But worry is not the worst of the abuse. I think fear is an even more intense exercise of one's imagination in the wrong way. I'll make do with American Heritage dictionary's definition of fear: A very unpleasant or disturbing feeling caused by the presence or imminence of danger. It sounds perfectly logical to be disturbed by things that are potentially dangerous to one's life. Problem is, the things that we fear are many times not even a threat to our safety or well being. Quite randomly, I think the worst kind of fear a person can have is a fear of leaves. How is he suppose to live a life that doesn't involve screaming or breaking into cold sweats upon coming face-to-face with a large potted plant in his dentist's office?
But worms and maggots are squeamish-looking, so everyone (except the very passionate helminthologists - worm scientists) understands if you cringe at the sight of it.
In case you think having a fear of plants is absurd, like I do, a person with this phobia is officially called a botanophobe. So yes, such people exist. I shouldn't have laughed at these poor souls though, as I too have my own breed of fear, birthed out of an experience at a crocodile farm more than a decade ago.
Although I was too little to have a proper memory of my age at that time or where in Malaysia the farm was situated, I can still recall most vividly the event that would cause my fear in the years to come (or likely, forever). I even remember I was wearing a little red dress. It was vacation time, and my family was looking at some crocodiles in a concrete enclosure. Because I was once short, I stood on my toes, with body leaning against the low wall and hands gripping the top of the concrete, in order to get a better view of the huge reptiles. I was in that position for a few minutes.
Nothing much happened. If you were at the crocodile farm, you would conclude too that crocodiles on a lazy afternoon are about as animated as the rocks they sunbathe on. And for the record, I am not insulting the crocodiles. Historical monuments have always captivated large audiences, and the never have to move.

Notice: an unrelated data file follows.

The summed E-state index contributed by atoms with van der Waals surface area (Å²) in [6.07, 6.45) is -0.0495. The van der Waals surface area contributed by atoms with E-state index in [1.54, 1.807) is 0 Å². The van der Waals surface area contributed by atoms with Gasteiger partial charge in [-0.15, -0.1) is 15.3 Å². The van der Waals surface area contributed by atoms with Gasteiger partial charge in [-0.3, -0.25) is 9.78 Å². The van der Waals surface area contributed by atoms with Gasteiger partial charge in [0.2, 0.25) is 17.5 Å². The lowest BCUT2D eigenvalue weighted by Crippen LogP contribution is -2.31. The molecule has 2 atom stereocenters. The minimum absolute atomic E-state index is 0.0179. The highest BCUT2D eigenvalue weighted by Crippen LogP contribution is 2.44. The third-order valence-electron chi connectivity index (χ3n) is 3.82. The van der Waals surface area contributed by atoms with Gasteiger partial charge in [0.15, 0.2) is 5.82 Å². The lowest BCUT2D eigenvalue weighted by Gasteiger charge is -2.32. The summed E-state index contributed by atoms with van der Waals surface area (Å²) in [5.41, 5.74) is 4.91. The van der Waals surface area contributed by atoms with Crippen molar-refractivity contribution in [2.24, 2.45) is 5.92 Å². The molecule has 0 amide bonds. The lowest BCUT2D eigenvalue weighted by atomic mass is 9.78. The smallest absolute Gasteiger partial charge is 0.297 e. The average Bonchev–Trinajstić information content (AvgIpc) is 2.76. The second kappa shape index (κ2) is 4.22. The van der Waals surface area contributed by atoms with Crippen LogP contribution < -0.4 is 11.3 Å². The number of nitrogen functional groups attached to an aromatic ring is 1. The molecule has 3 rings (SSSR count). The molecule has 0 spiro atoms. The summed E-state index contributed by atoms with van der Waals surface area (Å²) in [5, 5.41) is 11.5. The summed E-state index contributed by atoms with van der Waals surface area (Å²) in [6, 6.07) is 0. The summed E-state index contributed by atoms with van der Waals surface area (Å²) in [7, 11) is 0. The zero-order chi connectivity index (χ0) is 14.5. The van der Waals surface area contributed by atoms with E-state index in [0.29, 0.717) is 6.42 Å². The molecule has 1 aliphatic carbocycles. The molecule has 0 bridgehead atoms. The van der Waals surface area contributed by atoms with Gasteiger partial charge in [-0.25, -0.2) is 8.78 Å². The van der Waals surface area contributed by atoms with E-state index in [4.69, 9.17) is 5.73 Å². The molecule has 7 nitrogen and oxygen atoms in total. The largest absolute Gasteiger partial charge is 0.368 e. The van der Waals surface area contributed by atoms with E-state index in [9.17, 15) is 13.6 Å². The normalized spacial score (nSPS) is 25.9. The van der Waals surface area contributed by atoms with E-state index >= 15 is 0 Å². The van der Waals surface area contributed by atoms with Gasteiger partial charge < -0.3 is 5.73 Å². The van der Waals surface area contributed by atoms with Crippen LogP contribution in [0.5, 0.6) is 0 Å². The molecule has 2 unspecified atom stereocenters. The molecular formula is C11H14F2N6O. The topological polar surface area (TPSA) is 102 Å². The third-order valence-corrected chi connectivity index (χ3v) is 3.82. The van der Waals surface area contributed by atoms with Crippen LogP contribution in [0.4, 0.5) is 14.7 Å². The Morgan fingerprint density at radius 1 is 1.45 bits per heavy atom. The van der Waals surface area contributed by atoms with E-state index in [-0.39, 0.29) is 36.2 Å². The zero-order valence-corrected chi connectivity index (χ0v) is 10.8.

Anyway, I eventually retired from my position of observation. I stepped away from the wall, looked down and started crying in horror when I noticed large ants scrambling about on my red dress. My mom jumped into action and swept the ants away with her bare hands before they could take my life, but since that moment, I have feared ants irrationally.
On second thought, it's not all that irrational. I have another encounter that proved ants a danger. It was an evening like any other mundane ones. I was walking when I felt something crawl on my left toe. I looked down and spotted a big ant. I screamed, of course. By the time I was done screeching and had flung the stupid little thing out of my way, it had left its indelible mark on me. I was bitten, and I had a swollen red (and very itchy) toe for two weeks to prove it.
On a different occasion, hunger pang struck me in the middle of the night. I used to adore rice crackers, and I knew where they were stored at home. While the rest of the family was getting ready for bed upstairs, I sneaked into the dark pantry, where clever me found some rice crackers in a container. As I unscrewed the lid and carried the container in my arm to the lighted kitchen, I discovered A LOT of ants all over the food, and obviously by then, on my hands and a generous few on my pajamas too. Since I wasn't supposed to be caught eating rice crackers after bedtime, I suppressed the scream. But that night, I held on more animosity against the ant species. It was like the purpose of their existence in the food container was to catch me in my little crime. Killjoys.
I stopped eating rice crackers for months after that. I don't eat many rice crackers these days either, but that's more out of a fear of becoming fat than a fear of what would creep up from among the crackers.
My fear of ants has mellowed over the years, but that does not mean I have stopped being overly cautious of them. I still scan the ground or curbs very carefully for any sort of ants before I would willingly set my butt on it. I get goosebumps when I see ants. Any piece of food that is seen to have been touched by an ant only belongs to the dustbin and should NEVER be consumed.
Because it is sometimes fun to carry a label for an ailment, I went to the library of knowledge (Google) to find out the name to my phobia. It's called myrmecophobia - the fear of ants.
So, hello, I am Amanda Soo. It's irrational, but I am myrmecophobic.